Today, April 19, 2023, a Marion County Grand Jury unanimously found that Oregon State Police Trooper Andrew Tuttle was justified in his use of deadly physical force against Felipe Amezcua Manzo, age 31, on April 10, 2023.
The Grand Jury heard testimony from 12 witnesses, including the Salem Police Department who led the investigation. The Grand Jury reviewed multiple video exhibits, photographs, scene diagrams, dispatch recordings, ballistic information, and autopsy findings. The following is a factual summary of the evidence found by the Grand Jury:
On Monday, April 10, 2023, at 8:42 a.m., an Oregon State Police (OSP) trooper, Andrew Tuttle, was on duty and driving northbound on Interstate 5 (I5). Trooper Tuttle has been employed by Oregon State Police since August of 2016, and prior to that he served six years in the United States Navy, four of those years as a military police officer.
At approximately 8:42 a.m., Trooper Tuttle was nearing milepost 254 and observed what he believed to be a stalled semi-trailer in the B lane (middle lane). Trooper Tuttle called into his dispatch to inform them that he would be stopping to assist the driver.
As Trooper Tuttle pulled up closer to the semi-trailer, he observed an adult male suspect (later identified to be Amezcua Manzo) in the roadway with a firearm in his hand. Trooper Tuttle saw Amezcua Manzo point the firearm at the driver of the semi-trailer and then saw him point the firearm at a driver of a nearby SUV and try to force open the passenger side door of that vehicle.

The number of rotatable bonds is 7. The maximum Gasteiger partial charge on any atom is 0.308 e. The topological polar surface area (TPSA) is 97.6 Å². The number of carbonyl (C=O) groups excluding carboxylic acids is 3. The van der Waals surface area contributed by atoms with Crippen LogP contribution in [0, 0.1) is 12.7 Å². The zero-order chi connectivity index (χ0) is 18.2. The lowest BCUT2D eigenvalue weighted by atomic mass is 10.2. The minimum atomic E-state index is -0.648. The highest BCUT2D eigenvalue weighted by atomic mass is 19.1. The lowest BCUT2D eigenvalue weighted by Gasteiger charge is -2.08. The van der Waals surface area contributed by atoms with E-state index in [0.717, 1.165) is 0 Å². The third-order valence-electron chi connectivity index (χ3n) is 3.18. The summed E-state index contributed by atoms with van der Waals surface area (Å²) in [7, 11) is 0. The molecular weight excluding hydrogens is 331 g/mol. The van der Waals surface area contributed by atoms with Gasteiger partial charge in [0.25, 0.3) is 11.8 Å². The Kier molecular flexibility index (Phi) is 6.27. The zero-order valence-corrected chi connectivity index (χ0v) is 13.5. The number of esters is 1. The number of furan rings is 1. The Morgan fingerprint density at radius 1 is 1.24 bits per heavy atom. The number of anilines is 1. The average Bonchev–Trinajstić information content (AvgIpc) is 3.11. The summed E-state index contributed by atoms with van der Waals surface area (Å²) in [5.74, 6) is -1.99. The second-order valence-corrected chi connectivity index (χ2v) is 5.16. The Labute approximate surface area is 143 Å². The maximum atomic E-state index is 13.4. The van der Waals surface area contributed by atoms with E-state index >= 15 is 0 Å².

At this time, Amezcua Manzo noticed Trooper Tuttle and started to run to the east, toward the CarMax (located adjacent to I5). Trooper Tuttle activated his lights and sirens and pulled his vehicle over to the side of the interstate. Trooper Tuttle exited his vehicle and drew his firearm. Trooper Tuttle saw Amezcua Manzo run to the grass shoulder and then go down into the ditch. Trooper Tuttle yelled at Amezcua Manzo to “get on the ground” numerous times but Amezcua Manzo ignored those commands and continued walking south.
Trooper Tuttle proceeded to go down into the ditch and saw Amezcua Manzo walking with the gun in his hand. Amezcua Manzo then turned toward Trooper Tuttle, aimed the gun at Trooper Tuttle and started firing. Trooper Tuttle then returned fire.
During this exchange of gunfire, Trooper Tuttle felt something hit him on his left arm. Trooper Tuttle started back up the incline at the side of I5, in an attempt to find coverage from the gunfire but ended up falling into the water in the bottom of the ditch.
Trooper Tuttle was able to get up and run up to his patrol vehicle. Trooper Tuttle reloaded his firearm and noticed that Amezcua Manzo was again aiming at him and firing. At this point, Trooper Tuttle saw a “blue light or laser” coming from Amezcua Manzo’s gun. The light was pointed right at Trooper Tuttle’s eyes and blinded him momentarily. This light is frequently associated with laser-assisted aiming, suggesting to Trooper Tuttle that the gun was aimed at his head.